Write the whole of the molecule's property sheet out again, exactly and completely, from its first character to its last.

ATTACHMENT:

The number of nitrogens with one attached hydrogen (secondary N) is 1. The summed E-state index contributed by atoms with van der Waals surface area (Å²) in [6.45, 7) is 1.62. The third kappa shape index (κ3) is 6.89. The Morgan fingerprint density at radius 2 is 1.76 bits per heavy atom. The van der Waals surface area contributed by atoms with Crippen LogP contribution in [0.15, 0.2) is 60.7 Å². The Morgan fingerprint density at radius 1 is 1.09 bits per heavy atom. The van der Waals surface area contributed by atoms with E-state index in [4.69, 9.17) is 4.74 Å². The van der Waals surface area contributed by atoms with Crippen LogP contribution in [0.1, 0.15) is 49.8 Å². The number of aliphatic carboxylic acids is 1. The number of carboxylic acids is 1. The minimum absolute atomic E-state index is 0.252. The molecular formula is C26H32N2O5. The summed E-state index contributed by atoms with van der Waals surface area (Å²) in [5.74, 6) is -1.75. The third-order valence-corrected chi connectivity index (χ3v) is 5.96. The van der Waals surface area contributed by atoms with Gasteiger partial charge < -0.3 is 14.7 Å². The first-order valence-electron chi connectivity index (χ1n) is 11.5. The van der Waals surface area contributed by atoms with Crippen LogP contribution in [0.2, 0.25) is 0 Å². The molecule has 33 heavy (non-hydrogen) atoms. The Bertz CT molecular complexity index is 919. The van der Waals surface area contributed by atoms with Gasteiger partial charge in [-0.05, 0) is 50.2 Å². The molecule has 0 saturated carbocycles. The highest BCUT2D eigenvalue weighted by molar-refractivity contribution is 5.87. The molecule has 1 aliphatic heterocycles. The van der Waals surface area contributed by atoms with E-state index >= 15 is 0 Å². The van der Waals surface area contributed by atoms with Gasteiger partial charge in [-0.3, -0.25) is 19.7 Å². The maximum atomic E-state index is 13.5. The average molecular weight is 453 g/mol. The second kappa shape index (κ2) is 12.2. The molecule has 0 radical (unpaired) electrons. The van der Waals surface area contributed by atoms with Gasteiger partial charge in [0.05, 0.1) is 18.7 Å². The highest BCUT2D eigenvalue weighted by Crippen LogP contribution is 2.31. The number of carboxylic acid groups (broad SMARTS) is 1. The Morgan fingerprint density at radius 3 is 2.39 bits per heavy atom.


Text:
The number of nitrogens with one attached hydrogen (secondary N) is 1. The summed E-state index contributed by atoms with van der Waals surface area (Å²) in [6.45, 7) is 1.62. The third kappa shape index (κ3) is 6.89. The Morgan fingerprint density at radius 2 is 1.76 bits per heavy atom. The van der Waals surface area contributed by atoms with Crippen LogP contribution in [0.15, 0.2) is 60.7 Å². The Morgan fingerprint density at radius 1 is 1.09 bits per heavy atom. The van der Waals surface area contributed by atoms with E-state index in [4.69, 9.17) is 4.74 Å². The van der Waals surface area contributed by atoms with Crippen LogP contribution in [0.1, 0.15) is 49.8 Å². The number of aliphatic carboxylic acids is 1. The number of carboxylic acids is 1. The minimum absolute atomic E-state index is 0.252. The molecular formula is C26H32N2O5. The summed E-state index contributed by atoms with van der Waals surface area (Å²) in [5.74, 6) is -1.75. The third-order valence-corrected chi connectivity index (χ3v) is 5.96. The van der Waals surface area contributed by atoms with Gasteiger partial charge < -0.3 is 14.7 Å². The first-order valence-electron chi connectivity index (χ1n) is 11.5. The van der Waals surface area contributed by atoms with Crippen LogP contribution in [0.2, 0.25) is 0 Å². The molecule has 33 heavy (non-hydrogen) atoms. The Bertz CT molecular complexity index is 919. The van der Waals surface area contributed by atoms with Gasteiger partial charge in [-0.05, 0) is 50.2 Å². The molecule has 0 saturated carbocycles. The highest BCUT2D eigenvalue weighted by molar-refractivity contribution is 5.87. The molecule has 1 aliphatic heterocycles. The van der Waals surface area contributed by atoms with E-state index >= 15 is 0 Å². The van der Waals surface area contributed by atoms with Gasteiger partial charge in [-0.3, -0.25) is 19.7 Å². The maximum atomic E-state index is 13.5. The average molecular weight is 453 g/mol. The second kappa shape index (κ2) is 12.2. The molecule has 0 radical (unpaired) electrons. The van der Waals surface area contributed by atoms with Gasteiger partial charge in [0.05, 0.1) is 18.7 Å². The highest BCUT2D eigenvalue weighted by Crippen LogP contribution is 2.31. The number of carboxylic acid groups (broad SMARTS) is 1. The Morgan fingerprint density at radius 3 is 2.39 bits per heavy atom.